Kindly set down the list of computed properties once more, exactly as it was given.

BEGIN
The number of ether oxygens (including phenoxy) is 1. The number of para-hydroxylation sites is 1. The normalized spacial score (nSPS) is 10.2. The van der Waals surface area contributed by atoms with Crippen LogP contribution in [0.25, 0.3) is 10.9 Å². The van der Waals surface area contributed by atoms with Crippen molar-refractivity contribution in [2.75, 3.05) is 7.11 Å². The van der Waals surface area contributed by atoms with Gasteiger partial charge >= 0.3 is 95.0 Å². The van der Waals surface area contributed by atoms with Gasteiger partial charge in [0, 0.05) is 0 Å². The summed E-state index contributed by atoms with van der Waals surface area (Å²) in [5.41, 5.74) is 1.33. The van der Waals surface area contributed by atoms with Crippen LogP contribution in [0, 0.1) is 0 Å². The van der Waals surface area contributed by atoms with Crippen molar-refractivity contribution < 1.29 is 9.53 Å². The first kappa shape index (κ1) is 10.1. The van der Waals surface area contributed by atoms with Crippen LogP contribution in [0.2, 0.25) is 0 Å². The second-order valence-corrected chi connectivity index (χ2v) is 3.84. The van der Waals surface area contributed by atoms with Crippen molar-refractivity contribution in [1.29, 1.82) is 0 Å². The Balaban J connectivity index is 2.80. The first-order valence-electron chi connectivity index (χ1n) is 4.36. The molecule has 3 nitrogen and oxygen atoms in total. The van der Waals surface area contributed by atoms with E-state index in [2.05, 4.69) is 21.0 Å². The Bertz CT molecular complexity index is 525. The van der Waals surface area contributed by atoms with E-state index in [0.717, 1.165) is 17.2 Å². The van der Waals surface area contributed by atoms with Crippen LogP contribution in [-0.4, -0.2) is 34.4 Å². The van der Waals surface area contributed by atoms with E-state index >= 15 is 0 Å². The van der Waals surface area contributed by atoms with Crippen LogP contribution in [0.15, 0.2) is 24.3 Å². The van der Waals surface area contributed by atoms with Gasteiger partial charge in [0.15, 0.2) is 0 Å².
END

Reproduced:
The number of ether oxygens (including phenoxy) is 1. The number of para-hydroxylation sites is 1. The normalized spacial score (nSPS) is 10.2. The van der Waals surface area contributed by atoms with Crippen LogP contribution in [0.25, 0.3) is 10.9 Å². The van der Waals surface area contributed by atoms with Crippen molar-refractivity contribution in [2.75, 3.05) is 7.11 Å². The van der Waals surface area contributed by atoms with Gasteiger partial charge >= 0.3 is 95.0 Å². The van der Waals surface area contributed by atoms with Gasteiger partial charge in [0, 0.05) is 0 Å². The summed E-state index contributed by atoms with van der Waals surface area (Å²) in [5.41, 5.74) is 1.33. The van der Waals surface area contributed by atoms with Crippen LogP contribution in [0, 0.1) is 0 Å². The van der Waals surface area contributed by atoms with Crippen molar-refractivity contribution < 1.29 is 9.53 Å². The first kappa shape index (κ1) is 10.1. The van der Waals surface area contributed by atoms with Crippen LogP contribution in [0.2, 0.25) is 0 Å². The second-order valence-corrected chi connectivity index (χ2v) is 3.84. The van der Waals surface area contributed by atoms with Crippen molar-refractivity contribution in [1.29, 1.82) is 0 Å². The Balaban J connectivity index is 2.80. The first-order valence-electron chi connectivity index (χ1n) is 4.36. The molecule has 3 nitrogen and oxygen atoms in total. The van der Waals surface area contributed by atoms with E-state index in [2.05, 4.69) is 21.0 Å². The Bertz CT molecular complexity index is 525. The van der Waals surface area contributed by atoms with E-state index in [0.717, 1.165) is 17.2 Å². The van der Waals surface area contributed by atoms with Crippen LogP contribution in [-0.4, -0.2) is 34.4 Å². The van der Waals surface area contributed by atoms with E-state index >= 15 is 0 Å². The van der Waals surface area contributed by atoms with Crippen LogP contribution in [0.15, 0.2) is 24.3 Å². The van der Waals surface area contributed by atoms with Gasteiger partial charge in [0.15, 0.2) is 0 Å².